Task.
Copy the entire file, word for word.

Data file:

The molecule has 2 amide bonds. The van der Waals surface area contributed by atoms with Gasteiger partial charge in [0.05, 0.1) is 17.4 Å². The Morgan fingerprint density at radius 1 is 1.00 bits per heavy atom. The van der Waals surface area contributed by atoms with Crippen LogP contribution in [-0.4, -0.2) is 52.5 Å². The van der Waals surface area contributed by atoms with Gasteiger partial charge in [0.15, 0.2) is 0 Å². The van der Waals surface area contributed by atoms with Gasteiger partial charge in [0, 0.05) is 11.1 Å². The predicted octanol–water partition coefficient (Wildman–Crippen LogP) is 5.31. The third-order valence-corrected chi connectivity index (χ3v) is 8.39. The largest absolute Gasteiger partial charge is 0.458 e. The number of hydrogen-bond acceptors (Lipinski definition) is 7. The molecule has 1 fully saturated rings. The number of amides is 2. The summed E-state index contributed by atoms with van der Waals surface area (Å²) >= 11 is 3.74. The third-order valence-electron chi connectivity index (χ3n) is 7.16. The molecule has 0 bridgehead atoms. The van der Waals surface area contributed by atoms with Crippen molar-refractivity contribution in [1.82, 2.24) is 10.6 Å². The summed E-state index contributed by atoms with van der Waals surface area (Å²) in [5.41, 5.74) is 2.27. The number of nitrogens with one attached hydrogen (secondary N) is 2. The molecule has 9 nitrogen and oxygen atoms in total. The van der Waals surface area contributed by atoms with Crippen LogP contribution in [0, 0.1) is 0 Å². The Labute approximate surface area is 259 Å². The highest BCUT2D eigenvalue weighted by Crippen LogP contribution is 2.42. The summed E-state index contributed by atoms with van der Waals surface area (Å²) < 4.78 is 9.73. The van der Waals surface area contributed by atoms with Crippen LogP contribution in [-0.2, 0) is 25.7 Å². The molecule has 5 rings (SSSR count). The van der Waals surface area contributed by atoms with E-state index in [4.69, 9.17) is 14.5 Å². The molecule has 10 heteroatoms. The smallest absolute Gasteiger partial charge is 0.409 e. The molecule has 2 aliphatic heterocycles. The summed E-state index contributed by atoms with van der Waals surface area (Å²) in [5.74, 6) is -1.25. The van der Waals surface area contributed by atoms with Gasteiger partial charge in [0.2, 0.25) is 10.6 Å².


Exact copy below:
The molecule has 2 amide bonds. The van der Waals surface area contributed by atoms with Gasteiger partial charge in [0.05, 0.1) is 17.4 Å². The Morgan fingerprint density at radius 1 is 1.00 bits per heavy atom. The van der Waals surface area contributed by atoms with Crippen LogP contribution in [-0.4, -0.2) is 52.5 Å². The van der Waals surface area contributed by atoms with Gasteiger partial charge in [0.15, 0.2) is 0 Å². The van der Waals surface area contributed by atoms with Gasteiger partial charge in [0, 0.05) is 11.1 Å². The predicted octanol–water partition coefficient (Wildman–Crippen LogP) is 5.31. The third-order valence-corrected chi connectivity index (χ3v) is 8.39. The largest absolute Gasteiger partial charge is 0.458 e. The number of hydrogen-bond acceptors (Lipinski definition) is 7. The molecule has 1 fully saturated rings. The number of amides is 2. The summed E-state index contributed by atoms with van der Waals surface area (Å²) >= 11 is 3.74. The third-order valence-electron chi connectivity index (χ3n) is 7.16. The molecule has 0 bridgehead atoms. The van der Waals surface area contributed by atoms with Crippen molar-refractivity contribution in [1.82, 2.24) is 10.6 Å². The summed E-state index contributed by atoms with van der Waals surface area (Å²) in [5.41, 5.74) is 2.27. The number of nitrogens with one attached hydrogen (secondary N) is 2. The molecule has 9 nitrogen and oxygen atoms in total. The van der Waals surface area contributed by atoms with Crippen LogP contribution in [0, 0.1) is 0 Å². The Labute approximate surface area is 259 Å². The highest BCUT2D eigenvalue weighted by Crippen LogP contribution is 2.42. The summed E-state index contributed by atoms with van der Waals surface area (Å²) < 4.78 is 9.73. The van der Waals surface area contributed by atoms with Crippen LogP contribution in [-0.2, 0) is 25.7 Å². The molecule has 5 rings (SSSR count). The van der Waals surface area contributed by atoms with E-state index in [4.69, 9.17) is 14.5 Å². The molecule has 10 heteroatoms. The smallest absolute Gasteiger partial charge is 0.409 e. The molecule has 2 aliphatic heterocycles. The summed E-state index contributed by atoms with van der Waals surface area (Å²) in [5.74, 6) is -1.25. The van der Waals surface area contributed by atoms with Gasteiger partial charge in [0.2, 0.25) is 10.6 Å².